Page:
"I started writing more about the suburbs and where I was from," Darren says.
"I started writing songs about school. It was a very, very loose thing. That made me think about Brentwood and then I started writing this album (Pram Town) about my reminisces about growing up here. Halfway through that record I changed it from Brentwood to Harlow, Harlow being a new town, and that made it bit less directly autobiographical.
"I think it enabled me to give it a slightly more political and historical theme rather than be abut just me wanting a girlfriend.
"I find Harlow very beautiful, it's only a partly successful idea (as a new town) but a really good idea at the time.
"Pram Town sounds like a derogatory term but it was an affectionate name for a town that was seen as a young , up-and-coming place."
From then on, Essex has been a constant part of Darren's creative imagination.
"It just didn't stop really. I started spending more time out here, me and my wife got really into walking and we do a lot of walking in Essex.
"And that was me seeing an Essex I didn't know, seeing loads of places particularly up to the north like Mersea Island, that I didn't really know about.
"It was on one of those walks that I started thinking about the second record in the trilogy. I was walking down a country lane and you could still see signs of more stereotypical Essex there.
"We found mark four and mark five Ford Cortinas, loads of them, all in this country park and I got very excited about that and took loads of photographs which are actually on the inside of the record.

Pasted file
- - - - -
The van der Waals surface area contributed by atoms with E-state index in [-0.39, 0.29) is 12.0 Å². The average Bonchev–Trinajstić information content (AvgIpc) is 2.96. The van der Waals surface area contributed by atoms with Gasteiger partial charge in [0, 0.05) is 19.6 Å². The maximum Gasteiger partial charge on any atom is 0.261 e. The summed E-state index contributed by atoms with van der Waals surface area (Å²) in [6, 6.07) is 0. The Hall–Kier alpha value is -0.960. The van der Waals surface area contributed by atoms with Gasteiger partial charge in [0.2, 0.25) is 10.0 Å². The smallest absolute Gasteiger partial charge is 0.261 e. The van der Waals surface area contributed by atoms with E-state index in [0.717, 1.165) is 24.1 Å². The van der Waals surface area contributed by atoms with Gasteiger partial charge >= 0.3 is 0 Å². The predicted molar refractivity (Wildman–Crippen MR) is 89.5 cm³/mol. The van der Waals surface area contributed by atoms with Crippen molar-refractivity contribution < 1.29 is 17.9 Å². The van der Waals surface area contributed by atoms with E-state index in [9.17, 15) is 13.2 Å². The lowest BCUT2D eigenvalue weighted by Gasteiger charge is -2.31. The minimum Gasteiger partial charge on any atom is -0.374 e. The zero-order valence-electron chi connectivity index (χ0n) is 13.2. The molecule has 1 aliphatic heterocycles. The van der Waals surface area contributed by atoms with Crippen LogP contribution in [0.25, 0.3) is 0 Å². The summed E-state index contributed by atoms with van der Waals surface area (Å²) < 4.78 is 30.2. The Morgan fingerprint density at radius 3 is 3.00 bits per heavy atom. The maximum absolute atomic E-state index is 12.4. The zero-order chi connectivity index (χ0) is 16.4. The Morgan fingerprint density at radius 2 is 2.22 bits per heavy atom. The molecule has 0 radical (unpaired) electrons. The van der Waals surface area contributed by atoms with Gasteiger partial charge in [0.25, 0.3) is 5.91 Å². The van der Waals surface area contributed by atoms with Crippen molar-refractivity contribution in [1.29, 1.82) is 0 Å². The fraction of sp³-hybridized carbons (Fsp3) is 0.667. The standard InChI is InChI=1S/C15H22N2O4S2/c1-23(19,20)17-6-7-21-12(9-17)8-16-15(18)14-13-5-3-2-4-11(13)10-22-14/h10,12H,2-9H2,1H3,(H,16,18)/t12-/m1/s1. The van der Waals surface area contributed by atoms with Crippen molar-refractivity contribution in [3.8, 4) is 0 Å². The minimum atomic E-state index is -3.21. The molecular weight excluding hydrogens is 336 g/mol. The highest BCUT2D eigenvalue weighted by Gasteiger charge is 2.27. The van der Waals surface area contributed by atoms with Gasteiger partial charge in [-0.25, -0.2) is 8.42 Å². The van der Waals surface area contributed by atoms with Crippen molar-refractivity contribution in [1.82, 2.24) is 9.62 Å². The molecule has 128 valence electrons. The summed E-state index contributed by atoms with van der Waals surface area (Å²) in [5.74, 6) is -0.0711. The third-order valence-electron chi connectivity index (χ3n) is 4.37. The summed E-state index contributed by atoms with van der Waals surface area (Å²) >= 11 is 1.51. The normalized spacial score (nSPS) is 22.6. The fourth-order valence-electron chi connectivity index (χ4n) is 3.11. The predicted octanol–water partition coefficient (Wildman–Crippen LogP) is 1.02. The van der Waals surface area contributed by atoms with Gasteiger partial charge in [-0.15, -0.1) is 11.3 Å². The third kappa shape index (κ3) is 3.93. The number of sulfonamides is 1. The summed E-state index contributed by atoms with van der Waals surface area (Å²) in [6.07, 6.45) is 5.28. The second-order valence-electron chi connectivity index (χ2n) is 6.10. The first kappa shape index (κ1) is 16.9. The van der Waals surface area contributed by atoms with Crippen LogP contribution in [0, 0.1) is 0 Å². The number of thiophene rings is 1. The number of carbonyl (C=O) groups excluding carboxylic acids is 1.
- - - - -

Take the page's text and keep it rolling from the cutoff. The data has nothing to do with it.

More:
"And it made me think of when I lived in Brentwood, how a car was all about freedom. It also made me think about Dagenham and the Ford factory and it closing down. And it made me think about joy riding and all the tropes about Essex drivers, and sex in cars and stuff like that.
"So really the theme for the album was the lawless countryside, the idea that the city isn't just about all about back alleys and the country isn't all about thatched roofs and that odd, unlawful things happen in small villages too."
Essex had provided Darren with inspiration once again.
"That record (Essex Arms) was written on the walks really. If you look at the album, all the photographs are from the walks. I'm always trying to find a bit of urban muckiness in the country... traffic cones by a Tudor church, things like that."
With two very modern portraits of Essex, Darren decided to dig deep into Essex's dark past for the final part of the trilogy.
"I had this idea that I wanted to do something historical but it took me a while to come up with something and what I came up with was the Essex Witch Trials.
Darren says it's taken a long time to put together and it sounds like a real labour of love.